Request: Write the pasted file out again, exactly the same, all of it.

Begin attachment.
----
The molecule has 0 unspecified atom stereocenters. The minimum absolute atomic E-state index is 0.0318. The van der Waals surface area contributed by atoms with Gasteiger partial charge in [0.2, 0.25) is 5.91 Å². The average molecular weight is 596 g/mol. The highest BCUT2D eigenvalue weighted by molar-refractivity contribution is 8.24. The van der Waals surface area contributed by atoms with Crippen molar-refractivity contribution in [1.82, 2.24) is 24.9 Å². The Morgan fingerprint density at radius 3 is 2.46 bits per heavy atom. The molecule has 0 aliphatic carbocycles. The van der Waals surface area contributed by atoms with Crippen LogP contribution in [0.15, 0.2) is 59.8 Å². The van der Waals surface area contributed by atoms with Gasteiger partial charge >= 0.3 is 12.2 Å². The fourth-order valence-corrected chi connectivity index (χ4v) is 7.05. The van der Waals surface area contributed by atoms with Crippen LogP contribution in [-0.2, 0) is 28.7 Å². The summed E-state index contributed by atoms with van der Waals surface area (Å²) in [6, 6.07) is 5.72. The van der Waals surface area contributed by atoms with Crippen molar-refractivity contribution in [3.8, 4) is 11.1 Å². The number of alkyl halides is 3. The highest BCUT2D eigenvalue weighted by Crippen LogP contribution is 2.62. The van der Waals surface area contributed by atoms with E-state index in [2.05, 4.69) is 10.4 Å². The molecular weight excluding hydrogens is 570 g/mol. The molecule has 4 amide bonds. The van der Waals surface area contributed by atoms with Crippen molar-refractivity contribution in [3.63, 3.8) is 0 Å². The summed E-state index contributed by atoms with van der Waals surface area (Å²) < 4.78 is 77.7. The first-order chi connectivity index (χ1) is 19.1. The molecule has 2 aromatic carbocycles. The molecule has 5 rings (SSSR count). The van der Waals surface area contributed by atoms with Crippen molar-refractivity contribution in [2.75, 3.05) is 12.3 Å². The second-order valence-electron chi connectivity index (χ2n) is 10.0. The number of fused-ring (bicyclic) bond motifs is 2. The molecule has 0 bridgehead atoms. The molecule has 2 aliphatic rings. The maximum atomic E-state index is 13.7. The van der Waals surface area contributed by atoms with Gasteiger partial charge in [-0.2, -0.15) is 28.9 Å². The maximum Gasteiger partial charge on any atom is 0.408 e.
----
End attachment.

The molecule has 0 unspecified atom stereocenters. The minimum absolute atomic E-state index is 0.0318. The van der Waals surface area contributed by atoms with Gasteiger partial charge in [0.2, 0.25) is 5.91 Å². The average molecular weight is 596 g/mol. The highest BCUT2D eigenvalue weighted by molar-refractivity contribution is 8.24. The van der Waals surface area contributed by atoms with Crippen molar-refractivity contribution in [1.82, 2.24) is 24.9 Å². The Morgan fingerprint density at radius 3 is 2.46 bits per heavy atom. The molecule has 0 aliphatic carbocycles. The van der Waals surface area contributed by atoms with Crippen LogP contribution in [0.15, 0.2) is 59.8 Å². The van der Waals surface area contributed by atoms with Gasteiger partial charge >= 0.3 is 12.2 Å². The fourth-order valence-corrected chi connectivity index (χ4v) is 7.05. The van der Waals surface area contributed by atoms with Crippen LogP contribution in [-0.2, 0) is 28.7 Å². The summed E-state index contributed by atoms with van der Waals surface area (Å²) in [6, 6.07) is 5.72. The van der Waals surface area contributed by atoms with Crippen molar-refractivity contribution in [3.8, 4) is 11.1 Å². The number of alkyl halides is 3. The highest BCUT2D eigenvalue weighted by Crippen LogP contribution is 2.62. The van der Waals surface area contributed by atoms with E-state index in [2.05, 4.69) is 10.4 Å². The molecular weight excluding hydrogens is 570 g/mol. The molecule has 4 amide bonds. The van der Waals surface area contributed by atoms with Crippen molar-refractivity contribution in [3.63, 3.8) is 0 Å². The summed E-state index contributed by atoms with van der Waals surface area (Å²) < 4.78 is 77.7. The first-order chi connectivity index (χ1) is 19.1. The molecule has 2 aromatic carbocycles. The molecule has 5 rings (SSSR count). The van der Waals surface area contributed by atoms with Crippen molar-refractivity contribution in [2.75, 3.05) is 12.3 Å². The second-order valence-electron chi connectivity index (χ2n) is 10.0. The number of fused-ring (bicyclic) bond motifs is 2. The molecule has 0 bridgehead atoms. The molecule has 2 aliphatic rings. The maximum atomic E-state index is 13.7. The van der Waals surface area contributed by atoms with Gasteiger partial charge in [-0.2, -0.15) is 28.9 Å². The maximum Gasteiger partial charge on any atom is 0.408 e.